9th Circuit OKs civil rights case over death of 2 dogs shot during execution of search warrant

A divided federal appeals court panel has reversed a summary judgment in favor of police in a civil rights case over two pet dogs shot to death during the execution of a search warrant at the plaintiff's home in a Las Vegas suburb.

Reviewing the facts alleged by Louisa Thurston in the manner most favorable to the plaintiff in the Section 1983 case, the San Francisco-based 9th U.S. Circuit Court of Appeals held that material issues of fact precluded summary judgment concerning alleged violations of the Fourth and 14th Amendments to the U.S. Constitution. For example, it was not clear whether the City of North Las Vegas Police Department should have had an animal control officer on hand and why there was a 20-minute delay after the officers' arrival before the dogs were shot to death, an appellate panel said in a 2-1 Thursday opinion (PDF).

It is marked "not for publication" and hence has limited value as precedent. But it explains the majority's thinking in refusing to OK the trial judge's finding that qualified immunity applied to the department and individual officers involved. The 9th Circuit panel did agree with the trial judge that the city itself could not be held liable, since there was "no evidence that the officers shot Thurston's dogs pursuant to a formal governmental policy or long-standing practice which constitutes the standard operating procedure of the city."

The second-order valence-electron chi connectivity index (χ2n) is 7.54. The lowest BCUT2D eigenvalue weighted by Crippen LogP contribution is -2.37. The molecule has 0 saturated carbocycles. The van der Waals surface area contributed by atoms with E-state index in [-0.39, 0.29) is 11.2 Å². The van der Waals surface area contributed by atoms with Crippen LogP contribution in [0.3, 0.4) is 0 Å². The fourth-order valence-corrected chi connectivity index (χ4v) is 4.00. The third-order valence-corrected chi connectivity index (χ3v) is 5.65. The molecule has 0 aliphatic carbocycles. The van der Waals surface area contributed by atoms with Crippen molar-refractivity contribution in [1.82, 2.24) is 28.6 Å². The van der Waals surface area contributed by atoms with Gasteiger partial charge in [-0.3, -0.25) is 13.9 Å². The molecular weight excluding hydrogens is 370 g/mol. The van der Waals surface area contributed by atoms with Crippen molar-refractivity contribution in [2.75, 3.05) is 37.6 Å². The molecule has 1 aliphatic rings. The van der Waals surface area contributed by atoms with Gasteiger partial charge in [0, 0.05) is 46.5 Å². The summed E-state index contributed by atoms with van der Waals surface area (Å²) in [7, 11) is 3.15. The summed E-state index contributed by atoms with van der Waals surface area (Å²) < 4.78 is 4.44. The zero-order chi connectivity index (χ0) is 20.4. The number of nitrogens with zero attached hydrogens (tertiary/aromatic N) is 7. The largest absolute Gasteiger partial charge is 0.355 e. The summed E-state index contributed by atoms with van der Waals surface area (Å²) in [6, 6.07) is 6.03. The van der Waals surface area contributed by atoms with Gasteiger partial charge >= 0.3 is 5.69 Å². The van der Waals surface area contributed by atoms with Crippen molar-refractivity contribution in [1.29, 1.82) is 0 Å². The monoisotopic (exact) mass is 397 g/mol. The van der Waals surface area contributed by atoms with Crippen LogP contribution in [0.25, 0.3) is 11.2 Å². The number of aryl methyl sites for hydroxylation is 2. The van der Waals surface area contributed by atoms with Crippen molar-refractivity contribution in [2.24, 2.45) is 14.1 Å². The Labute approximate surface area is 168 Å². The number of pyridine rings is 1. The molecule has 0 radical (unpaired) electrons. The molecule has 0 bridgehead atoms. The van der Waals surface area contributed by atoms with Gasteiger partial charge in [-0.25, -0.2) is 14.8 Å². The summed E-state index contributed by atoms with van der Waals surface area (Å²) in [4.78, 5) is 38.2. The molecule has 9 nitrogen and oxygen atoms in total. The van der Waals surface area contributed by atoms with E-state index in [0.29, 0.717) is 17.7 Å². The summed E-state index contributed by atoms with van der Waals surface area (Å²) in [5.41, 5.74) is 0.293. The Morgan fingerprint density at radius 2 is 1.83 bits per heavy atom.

The slain dogs were a 70-pound pit bull and a 140-pound mastiff, according to the opinion. The search warrant was executed by a SWAT team on Thurston's husband, Michael Martin, who was wanted on armed robbery charges.

A dissenting judge said he would have affirmed because there was no evidence that the police knew the dogs, who appeared to be confined in the fenced back yard, could get in the house where officers said they acted aggressively.

Thurston told the Las Vegas Review-Journal her dogs were friendly and she wanted to pursue the case to protect other families from going through what she did.

"Why did they do it?" she said of the police officers who, she insisted, saw the big dogs "wiggling their tails" when the SWAT team arrived. "None of them were bitten. ... I begged with them not to hurt my dogs."

Three small dogs that Thurston also owned were not harmed by police, the newspaper notes.

State Sen. David Parks plans to introduce a bill next year that would provide for police to be trained in dog behavior to try to avoid situations in which pets are shot.

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